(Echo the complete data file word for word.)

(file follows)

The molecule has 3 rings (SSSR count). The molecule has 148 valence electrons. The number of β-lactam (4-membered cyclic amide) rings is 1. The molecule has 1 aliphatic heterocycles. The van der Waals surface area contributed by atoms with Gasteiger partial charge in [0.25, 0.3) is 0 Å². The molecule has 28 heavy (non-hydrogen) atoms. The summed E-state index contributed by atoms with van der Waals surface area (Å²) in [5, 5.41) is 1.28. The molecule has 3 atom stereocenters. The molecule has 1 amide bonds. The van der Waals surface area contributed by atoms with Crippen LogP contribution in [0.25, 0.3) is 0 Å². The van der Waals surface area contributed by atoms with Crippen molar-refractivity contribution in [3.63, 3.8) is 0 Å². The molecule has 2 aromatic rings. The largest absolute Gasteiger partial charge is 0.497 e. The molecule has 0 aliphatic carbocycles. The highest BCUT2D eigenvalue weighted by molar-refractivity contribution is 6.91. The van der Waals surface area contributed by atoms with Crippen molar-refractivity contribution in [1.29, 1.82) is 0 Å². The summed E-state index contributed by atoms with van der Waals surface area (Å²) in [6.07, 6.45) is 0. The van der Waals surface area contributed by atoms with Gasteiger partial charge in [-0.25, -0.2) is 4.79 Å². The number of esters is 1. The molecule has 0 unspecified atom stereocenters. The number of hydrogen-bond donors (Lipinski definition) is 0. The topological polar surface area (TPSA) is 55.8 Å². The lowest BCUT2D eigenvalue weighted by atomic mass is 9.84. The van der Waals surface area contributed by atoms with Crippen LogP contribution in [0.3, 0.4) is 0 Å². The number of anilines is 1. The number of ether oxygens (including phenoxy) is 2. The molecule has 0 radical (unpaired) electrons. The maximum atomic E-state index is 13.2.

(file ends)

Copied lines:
The molecule has 3 rings (SSSR count). The molecule has 148 valence electrons. The number of β-lactam (4-membered cyclic amide) rings is 1. The molecule has 1 aliphatic heterocycles. The van der Waals surface area contributed by atoms with Gasteiger partial charge in [0.25, 0.3) is 0 Å². The molecule has 28 heavy (non-hydrogen) atoms. The summed E-state index contributed by atoms with van der Waals surface area (Å²) in [5, 5.41) is 1.28. The molecule has 3 atom stereocenters. The molecule has 1 amide bonds. The van der Waals surface area contributed by atoms with Crippen LogP contribution in [0.25, 0.3) is 0 Å². The van der Waals surface area contributed by atoms with Crippen molar-refractivity contribution in [3.63, 3.8) is 0 Å². The molecule has 2 aromatic rings. The largest absolute Gasteiger partial charge is 0.497 e. The molecule has 0 aliphatic carbocycles. The highest BCUT2D eigenvalue weighted by molar-refractivity contribution is 6.91. The van der Waals surface area contributed by atoms with Crippen molar-refractivity contribution in [1.29, 1.82) is 0 Å². The summed E-state index contributed by atoms with van der Waals surface area (Å²) in [6.07, 6.45) is 0. The van der Waals surface area contributed by atoms with Gasteiger partial charge in [-0.25, -0.2) is 4.79 Å². The number of esters is 1. The molecule has 0 unspecified atom stereocenters. The number of hydrogen-bond donors (Lipinski definition) is 0. The topological polar surface area (TPSA) is 55.8 Å². The lowest BCUT2D eigenvalue weighted by atomic mass is 9.84. The van der Waals surface area contributed by atoms with Crippen LogP contribution in [0.3, 0.4) is 0 Å². The number of anilines is 1. The number of ether oxygens (including phenoxy) is 2. The molecule has 0 radical (unpaired) electrons. The maximum atomic E-state index is 13.2.